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July 14, 2008

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Seth Godin

I was there (six times, actually). Unlike previous Apple queues, this one was notable for the grumbling, the lack of esprit de corps and the insanely dumb way the whole thing was handled.

A guy in my office ended up spending 8 hours.

No, that's not what Apple intended. At least I hope not.

Jon Dale

Hey Jeff, thanks for the mention. Keep up the good work.

Jon

Jeff Reynolds

8 hours? No. A few (2,3,4) hours? Evidently. At least that's how it was orchestrated.

My main point is that Apple understands that their customers love the hype and the hope. And they deliver.

Unfortunately, there are casualties. But the net effect seems to be working for them. Will Apple suffer in the long run? Perhaps. But I'm not seeing it yet.

-Jeff

Terry_h

Finally a fresh look at this issue. I'm tired of hearing peoplel bash Apple. Their strategy makes alot of sense: build kickbutt momentum once a year and focus on innovation.

Jason D

since when is Apple an underdog brand? If they ever were, that wore out before the first iPod Shuffle hit the market. Apple is just microsoft with better marketing, after all, Apple hasn't invented anything new in over a decade, they've just taken someone else's work, tweaked it, and marketed the crap out of it. Not to begrudge them their success, but an underdog? hardly.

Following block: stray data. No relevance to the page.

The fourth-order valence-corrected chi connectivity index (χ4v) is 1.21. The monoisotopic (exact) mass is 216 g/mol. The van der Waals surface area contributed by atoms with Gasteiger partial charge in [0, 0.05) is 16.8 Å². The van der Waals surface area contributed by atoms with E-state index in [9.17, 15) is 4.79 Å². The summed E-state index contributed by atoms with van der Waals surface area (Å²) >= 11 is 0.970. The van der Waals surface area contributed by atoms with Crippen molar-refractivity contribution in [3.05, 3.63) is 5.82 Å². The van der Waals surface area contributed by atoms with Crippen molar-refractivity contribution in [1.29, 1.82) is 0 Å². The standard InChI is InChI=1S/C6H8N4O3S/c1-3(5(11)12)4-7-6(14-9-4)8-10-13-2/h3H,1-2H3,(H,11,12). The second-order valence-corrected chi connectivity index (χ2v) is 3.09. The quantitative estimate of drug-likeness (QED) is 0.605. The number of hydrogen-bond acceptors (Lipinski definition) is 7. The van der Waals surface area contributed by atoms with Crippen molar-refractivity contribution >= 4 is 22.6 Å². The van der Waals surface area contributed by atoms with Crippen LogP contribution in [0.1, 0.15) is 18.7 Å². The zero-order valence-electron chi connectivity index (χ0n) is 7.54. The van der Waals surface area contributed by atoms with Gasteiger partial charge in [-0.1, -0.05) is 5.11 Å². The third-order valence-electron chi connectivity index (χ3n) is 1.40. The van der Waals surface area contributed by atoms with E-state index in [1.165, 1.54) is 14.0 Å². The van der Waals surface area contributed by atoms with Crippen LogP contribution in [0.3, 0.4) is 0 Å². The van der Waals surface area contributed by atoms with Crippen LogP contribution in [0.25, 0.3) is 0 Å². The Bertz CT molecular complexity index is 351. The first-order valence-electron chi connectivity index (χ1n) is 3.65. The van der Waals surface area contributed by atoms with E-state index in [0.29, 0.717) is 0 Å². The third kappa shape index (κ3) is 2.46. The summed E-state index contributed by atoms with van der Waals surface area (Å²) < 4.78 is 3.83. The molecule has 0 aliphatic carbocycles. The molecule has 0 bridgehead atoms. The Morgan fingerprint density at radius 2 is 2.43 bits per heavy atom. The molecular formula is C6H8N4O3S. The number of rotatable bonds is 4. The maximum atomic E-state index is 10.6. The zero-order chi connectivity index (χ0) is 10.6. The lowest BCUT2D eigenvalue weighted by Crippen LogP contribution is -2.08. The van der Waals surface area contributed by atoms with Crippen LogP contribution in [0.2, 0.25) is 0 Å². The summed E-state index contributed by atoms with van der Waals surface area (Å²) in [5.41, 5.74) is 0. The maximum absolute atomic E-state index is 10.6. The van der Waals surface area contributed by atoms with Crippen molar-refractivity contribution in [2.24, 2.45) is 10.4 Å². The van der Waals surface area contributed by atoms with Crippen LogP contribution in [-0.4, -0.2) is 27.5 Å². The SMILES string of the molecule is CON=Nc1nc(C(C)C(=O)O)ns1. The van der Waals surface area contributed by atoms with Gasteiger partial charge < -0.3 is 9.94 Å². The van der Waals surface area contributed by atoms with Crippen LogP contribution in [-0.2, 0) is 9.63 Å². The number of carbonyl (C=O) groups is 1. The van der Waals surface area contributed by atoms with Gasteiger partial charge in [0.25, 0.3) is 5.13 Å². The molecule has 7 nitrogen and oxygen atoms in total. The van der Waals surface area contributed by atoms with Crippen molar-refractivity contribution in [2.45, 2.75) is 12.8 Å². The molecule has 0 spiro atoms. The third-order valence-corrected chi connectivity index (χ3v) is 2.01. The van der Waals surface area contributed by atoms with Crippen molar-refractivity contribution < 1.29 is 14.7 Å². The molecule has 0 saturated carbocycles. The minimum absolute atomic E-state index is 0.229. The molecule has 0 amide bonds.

Jeff Reynolds

Thanks for the comment, Jason.

Clearly your definition of underdog is different than mine.

The definition I use is:

A company that is...

Ranked number two or lower in their industry.

and

Uses ideas and action to outsmart vs. out-spend their competitors.

It can be tricky with brands like Apple. They seem SOOOOO successful. They're big. They dominate some categories. Heck, it can be difficult to figure out what industry to stick them in. None of the preclude them from their underdog status.

Since you compared Apple to MS, you should be aware of some facts (from Yahoo):

Market Cap:

MS = $237 billion
Apple = $141 billion


Revenue:

MS = $60 billion
Apple = $30 billion

By my criteria, Apple is clearly an underdog. A small one? Nope. I suggest reading "Eat the Big Fish" to get an overview of underdog/challenger brands.

-Jeff

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